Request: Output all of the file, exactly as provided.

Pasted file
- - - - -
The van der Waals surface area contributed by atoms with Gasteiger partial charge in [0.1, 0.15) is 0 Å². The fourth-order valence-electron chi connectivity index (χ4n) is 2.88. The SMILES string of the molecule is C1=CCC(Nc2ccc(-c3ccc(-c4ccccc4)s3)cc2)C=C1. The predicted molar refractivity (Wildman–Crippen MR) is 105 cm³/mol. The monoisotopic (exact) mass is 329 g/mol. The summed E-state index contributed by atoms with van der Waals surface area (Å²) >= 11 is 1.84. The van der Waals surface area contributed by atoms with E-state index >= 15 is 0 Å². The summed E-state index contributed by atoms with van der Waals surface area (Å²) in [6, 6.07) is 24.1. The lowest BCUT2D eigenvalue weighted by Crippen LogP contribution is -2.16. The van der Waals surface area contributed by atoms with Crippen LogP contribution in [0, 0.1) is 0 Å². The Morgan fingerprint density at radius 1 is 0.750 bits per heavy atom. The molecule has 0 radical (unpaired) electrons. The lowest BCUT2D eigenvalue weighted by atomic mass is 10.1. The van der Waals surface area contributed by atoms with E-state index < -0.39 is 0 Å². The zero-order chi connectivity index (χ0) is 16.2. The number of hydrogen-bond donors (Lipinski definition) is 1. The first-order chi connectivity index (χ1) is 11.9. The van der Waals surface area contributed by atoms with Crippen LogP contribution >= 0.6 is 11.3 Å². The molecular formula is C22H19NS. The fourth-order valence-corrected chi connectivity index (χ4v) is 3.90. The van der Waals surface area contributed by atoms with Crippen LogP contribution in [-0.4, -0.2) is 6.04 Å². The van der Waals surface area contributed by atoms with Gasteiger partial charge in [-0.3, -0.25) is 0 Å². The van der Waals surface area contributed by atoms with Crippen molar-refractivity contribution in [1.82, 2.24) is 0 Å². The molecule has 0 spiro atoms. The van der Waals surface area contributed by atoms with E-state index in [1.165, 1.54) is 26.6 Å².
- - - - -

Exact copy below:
The van der Waals surface area contributed by atoms with Gasteiger partial charge in [0.1, 0.15) is 0 Å². The fourth-order valence-electron chi connectivity index (χ4n) is 2.88. The SMILES string of the molecule is C1=CCC(Nc2ccc(-c3ccc(-c4ccccc4)s3)cc2)C=C1. The predicted molar refractivity (Wildman–Crippen MR) is 105 cm³/mol. The monoisotopic (exact) mass is 329 g/mol. The summed E-state index contributed by atoms with van der Waals surface area (Å²) >= 11 is 1.84. The van der Waals surface area contributed by atoms with E-state index >= 15 is 0 Å². The summed E-state index contributed by atoms with van der Waals surface area (Å²) in [6, 6.07) is 24.1. The lowest BCUT2D eigenvalue weighted by Crippen LogP contribution is -2.16. The van der Waals surface area contributed by atoms with Crippen LogP contribution in [0, 0.1) is 0 Å². The Morgan fingerprint density at radius 1 is 0.750 bits per heavy atom. The molecule has 0 radical (unpaired) electrons. The lowest BCUT2D eigenvalue weighted by atomic mass is 10.1. The van der Waals surface area contributed by atoms with E-state index < -0.39 is 0 Å². The zero-order chi connectivity index (χ0) is 16.2. The number of hydrogen-bond donors (Lipinski definition) is 1. The first-order chi connectivity index (χ1) is 11.9. The van der Waals surface area contributed by atoms with Crippen LogP contribution >= 0.6 is 11.3 Å². The molecular formula is C22H19NS. The fourth-order valence-corrected chi connectivity index (χ4v) is 3.90. The van der Waals surface area contributed by atoms with Crippen LogP contribution in [-0.4, -0.2) is 6.04 Å². The van der Waals surface area contributed by atoms with Gasteiger partial charge in [-0.3, -0.25) is 0 Å². The van der Waals surface area contributed by atoms with Crippen molar-refractivity contribution in [1.82, 2.24) is 0 Å². The molecule has 0 spiro atoms. The van der Waals surface area contributed by atoms with E-state index in [1.165, 1.54) is 26.6 Å².